Thumbs up:As the area prepares to mark the 150th anniversary of the Battle of Gettysburg, it's nice to see efforts to preserve Civil War-era history right here at home.

The William C. Goodridge Freedom House and Underground Railroad Museum was supposed to open several years ago, but water damage to the 123 E. Philadelphia St. property delayed the launch.

However, thanks to a recent $15,000 grant by the National Trust for Historic Preservation from the Louis J. Appell Fund for Central Pennsylvania, the project is back on track.

The grant will be used toward a renovation project to repair the substantial water damage mainly done to the basement and first floor of the museum, said Carol Kauffman, community development director at Crispus Attucks Community Association, which owns the facility.

A timeline for the overall renovation and opening of the museum has yet to be determined, she said.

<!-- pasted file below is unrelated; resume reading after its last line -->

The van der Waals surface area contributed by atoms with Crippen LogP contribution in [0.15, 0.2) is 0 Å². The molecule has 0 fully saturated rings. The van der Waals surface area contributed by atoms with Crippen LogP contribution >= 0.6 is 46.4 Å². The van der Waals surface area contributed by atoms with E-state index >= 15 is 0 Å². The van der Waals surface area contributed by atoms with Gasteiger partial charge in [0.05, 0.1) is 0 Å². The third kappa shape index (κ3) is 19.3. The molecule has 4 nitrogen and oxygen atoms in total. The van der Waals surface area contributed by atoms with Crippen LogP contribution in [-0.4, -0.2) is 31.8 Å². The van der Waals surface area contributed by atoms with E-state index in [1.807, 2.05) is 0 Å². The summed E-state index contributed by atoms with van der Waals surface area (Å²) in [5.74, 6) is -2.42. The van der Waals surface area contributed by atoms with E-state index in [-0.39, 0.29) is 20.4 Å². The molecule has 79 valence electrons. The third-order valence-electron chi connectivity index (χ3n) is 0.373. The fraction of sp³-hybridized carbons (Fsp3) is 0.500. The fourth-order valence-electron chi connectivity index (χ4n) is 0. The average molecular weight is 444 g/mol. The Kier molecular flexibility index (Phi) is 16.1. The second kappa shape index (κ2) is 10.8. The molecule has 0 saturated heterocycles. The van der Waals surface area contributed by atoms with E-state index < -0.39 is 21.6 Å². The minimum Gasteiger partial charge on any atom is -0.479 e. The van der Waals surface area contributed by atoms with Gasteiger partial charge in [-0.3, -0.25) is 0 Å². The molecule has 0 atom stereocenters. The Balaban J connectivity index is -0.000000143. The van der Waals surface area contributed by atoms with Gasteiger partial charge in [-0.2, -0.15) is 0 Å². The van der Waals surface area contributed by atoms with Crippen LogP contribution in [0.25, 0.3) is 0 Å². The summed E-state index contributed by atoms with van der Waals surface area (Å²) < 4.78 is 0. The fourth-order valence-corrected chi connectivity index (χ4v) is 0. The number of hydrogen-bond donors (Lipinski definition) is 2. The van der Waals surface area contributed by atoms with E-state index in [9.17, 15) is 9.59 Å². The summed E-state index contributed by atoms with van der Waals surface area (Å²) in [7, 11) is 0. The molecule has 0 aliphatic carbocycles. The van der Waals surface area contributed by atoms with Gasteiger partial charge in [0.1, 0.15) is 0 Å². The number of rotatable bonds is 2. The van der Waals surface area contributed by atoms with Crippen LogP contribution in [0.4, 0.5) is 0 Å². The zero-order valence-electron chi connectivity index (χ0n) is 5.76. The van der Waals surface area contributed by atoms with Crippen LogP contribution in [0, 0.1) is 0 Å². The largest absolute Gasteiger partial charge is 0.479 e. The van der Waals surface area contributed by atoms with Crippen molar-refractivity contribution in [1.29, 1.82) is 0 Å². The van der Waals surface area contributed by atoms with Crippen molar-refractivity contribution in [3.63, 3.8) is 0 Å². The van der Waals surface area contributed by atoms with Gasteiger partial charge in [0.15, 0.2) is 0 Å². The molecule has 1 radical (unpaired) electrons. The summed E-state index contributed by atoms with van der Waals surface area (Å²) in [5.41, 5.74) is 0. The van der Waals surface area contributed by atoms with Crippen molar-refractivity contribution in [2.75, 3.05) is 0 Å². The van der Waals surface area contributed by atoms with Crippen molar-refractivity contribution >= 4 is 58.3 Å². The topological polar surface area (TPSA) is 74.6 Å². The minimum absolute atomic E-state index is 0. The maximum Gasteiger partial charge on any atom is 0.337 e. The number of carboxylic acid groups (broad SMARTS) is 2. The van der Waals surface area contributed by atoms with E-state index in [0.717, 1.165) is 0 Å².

The facility is part of the National Park Service's Underground Railroad Network to Freedom.

Goodridge was an ex-slave who became a prominent York businessman in the 19th century and who helped escaping slaves along the Underground Railroad while living in his home in the 1800s.

"(Goodridge) was such an interesting person," Kauffman said. "We really want his story known to the public."

Thumbs up: To 11-year-old Sarah Foess, who's trying to help ailing children "One Cup at a Time."

That's the name of the Locust Grove Elementary fifth-grader's lemonade stand, which she manned again last weekend to raise funds for Alex's Lemonade Stand, a national foundation for children with cancer.


Sarah, of Windsor Township, began the event last year in honor of Mara Novak, a cancer survivor and fellow Eastminster Presbyterian Church member. Over two days, the stand sold lemonade for about $1 a cup, raising about $100 in sales and donations.

Saturday's event at Eastminster Presbyterian was in honor of her friend and classmate Aaron Weiss, who was diagnosed with a brain tumor earlier this year.

Her mother Beth Anne said Sarah hopes to make "One Cup at a Time" an annual event.

"I'm really proud of her," Beth Anne said. "She's got a big heart."